1  |  2  |  3  |  4  |  5  |  6  |  7  |  8  |  9  |  10  |  11  |  12  |  13  |  14  |  15  |  16  |  17  |  18  |  19  |  20  |  21  |  22  |  23  |  24  |  25  |  26  |  27  |  28  |  29  |  30  |  31  |  32  |  33  |  34  |  35  |  36  |  37  |  38  |  39  |  40  |  41  |  42  |  43  |  44  |  45  |  46  |  47  |  48  |  49  |  50  |  51  |  52  |  53  |  54  |  55  |  56  |  57  |  58  |  59  |  60  |  61  |  62  |  63  |  64  |  65  |  66  |  67  |  68  |  69  |  70  |  71  |  72  |  73  |  74  |  75  |  76  |  77  |  78  |  79  |  80  |  81  |  82  |  83  |  84  |  85  |  86  |  87  |  88  |  89  |  90  |  91  |  92  |  93  |  94  |  95  |  96  |  97  |  98  |  99  |  100  |  101  |  102  |  103  |  104  |  105  |  106  |  107  |  108  |  109  |  110  |  111  |  112  |  113  |  114  |  115  |  116  |  117  |  118  |  119  |  120  |  121  |  122  |  123  |  124  |  125  |  126 

August 24, 2012

The NYPD's massive domestic anti-Muslim spy network has lead to zero terror arrests or cases

Which is good news! American Muslims are not plotting anything! Hurray! But then you have to realize that the NYPD acted--probably--illegally by spying on so many innocent people in New York and New Jersey. And it was a massive waste of money and talent. The Associated Press: NYPD: Muslim spying led to no leads, terror cases
NEW YORK (AP) — In more than six years of spying on Muslim neighborhoods, eavesdropping on conversations and cataloguing mosques, the New York Police Department's secret Demographics Unit never generated a lead or triggered a terrorism investigation, the department acknowledged in court testimony unsealed late Monday. The Demographics Unit is at the heart of a police spying program, built with help from the CIA, which assembled databases on where Muslims lived, shopped, worked and prayed. Police infiltrated Muslim student groups, put informants in mosques, monitored sermons and catalogued every Muslim in New York who adopted new, Americanized surnames. Police hoped the Demographics Unit would serve as an early warning system for terrorism. And if police ever got a tip about, say, an Afghan terrorist in the city, they'd know where he was likely to rent a room, buy groceries and watch sports. But in a June 28 deposition as part of a longstanding federal civil rights case, Assistant Chief Thomas Galati said none of the conversations the officers overheard ever led to a case. "Related to Demographics," Galati testified that information that has come in "has not commenced an investigation." The NYPD is the largest police department in the nation and Mayor Michael Bloomberg has held up its counterterrorism tactics as a model for the rest of the country. After The Associated Press began reporting on those tactics last year, supporters argued that the Demographics Unit was central to keeping the city safe. Galati testified that it was an important tool, but conceded it had not generated any leads. . . .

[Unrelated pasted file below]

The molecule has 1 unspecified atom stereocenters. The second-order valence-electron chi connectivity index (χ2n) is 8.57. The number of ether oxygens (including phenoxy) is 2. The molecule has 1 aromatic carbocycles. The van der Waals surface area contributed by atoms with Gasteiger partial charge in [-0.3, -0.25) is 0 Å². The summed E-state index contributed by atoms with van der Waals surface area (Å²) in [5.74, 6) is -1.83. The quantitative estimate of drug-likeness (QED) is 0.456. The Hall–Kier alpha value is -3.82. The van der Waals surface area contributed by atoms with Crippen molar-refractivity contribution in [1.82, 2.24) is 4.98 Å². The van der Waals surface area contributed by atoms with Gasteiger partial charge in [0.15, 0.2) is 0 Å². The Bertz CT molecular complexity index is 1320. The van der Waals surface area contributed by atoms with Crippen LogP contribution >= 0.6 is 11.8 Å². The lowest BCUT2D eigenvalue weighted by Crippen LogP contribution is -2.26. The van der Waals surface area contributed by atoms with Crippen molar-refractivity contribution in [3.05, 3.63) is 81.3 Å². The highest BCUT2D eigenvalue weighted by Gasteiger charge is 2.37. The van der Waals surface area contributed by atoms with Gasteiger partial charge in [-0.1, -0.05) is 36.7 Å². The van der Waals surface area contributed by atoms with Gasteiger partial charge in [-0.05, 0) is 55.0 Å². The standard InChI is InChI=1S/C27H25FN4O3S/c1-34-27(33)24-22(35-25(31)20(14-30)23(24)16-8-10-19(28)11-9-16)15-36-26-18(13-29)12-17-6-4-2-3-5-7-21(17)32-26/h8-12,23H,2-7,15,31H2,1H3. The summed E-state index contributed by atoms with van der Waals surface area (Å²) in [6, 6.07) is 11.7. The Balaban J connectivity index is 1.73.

August 19, 2012

St. Louis jail guards busted for forcing prisoners to fight in gladiator ring

Inmates Forced Into Gladiator-Style Fighting By St. Louis Jail Guards | ThinkProgress
A group of current and former inmates filed a federal lawsuit against the St. Louis city workhouse on Friday, claiming guards forced them to fight each other in gladiator-style combat. The class-action suit claims guards took away inmates’ food and privileges and attacked them if they refused to fight. The “Workhouse Gladiators” say they were also denied medical care for the serious injuries resulting from the fights, which included a broken jaw. They are seeking injunctive relief along with $100 million in punitive damages, and their attorneys are also requesting to get the inmates transferred out of the jail immediately for their safety. The lawsuit was filed after security cameras caught officers Dexter Brinson and Elvis Howard forcing two of the plaintiffs to fight. Brinson and Howard were arrested in June.

August 08, 2012

New York Times photographer beaten by police for legally taking pictures of an arrest

New York Times Photographer Beaten Up And Arrested By NYPD | ThinkProgress
New York Times photographer Robert Stolarik was allegedly beaten up and arrested by NYPD officers for taking pictures of an arrest Sunday night. While on an assignment in the Bronx, Stolarik took pictures of an NYPD officer arresting a 16-year-old girl. He says an officer slammed his camera into his face when they learned he was a journalist, and dragged him to the ground and kicked him after he asked for their badge numbers. He was then charged with obstructing government administration and with resisting arrest. The NYPD defended the officers, saying Stolarik “inadvertently” struck an officer in the face with a camera and “violently resisted being handcuffed.” The New York Times has a video showing Stolarik face down on the sidewalk, surrounded by a huddle of about six officers. Lawyers for the National Press Photographers Association asked the NYPD to return $18,000 worth of cameras and press credentials seized by the officers. Stolarik was previously arrested while covering an Occupy Wall Street protest.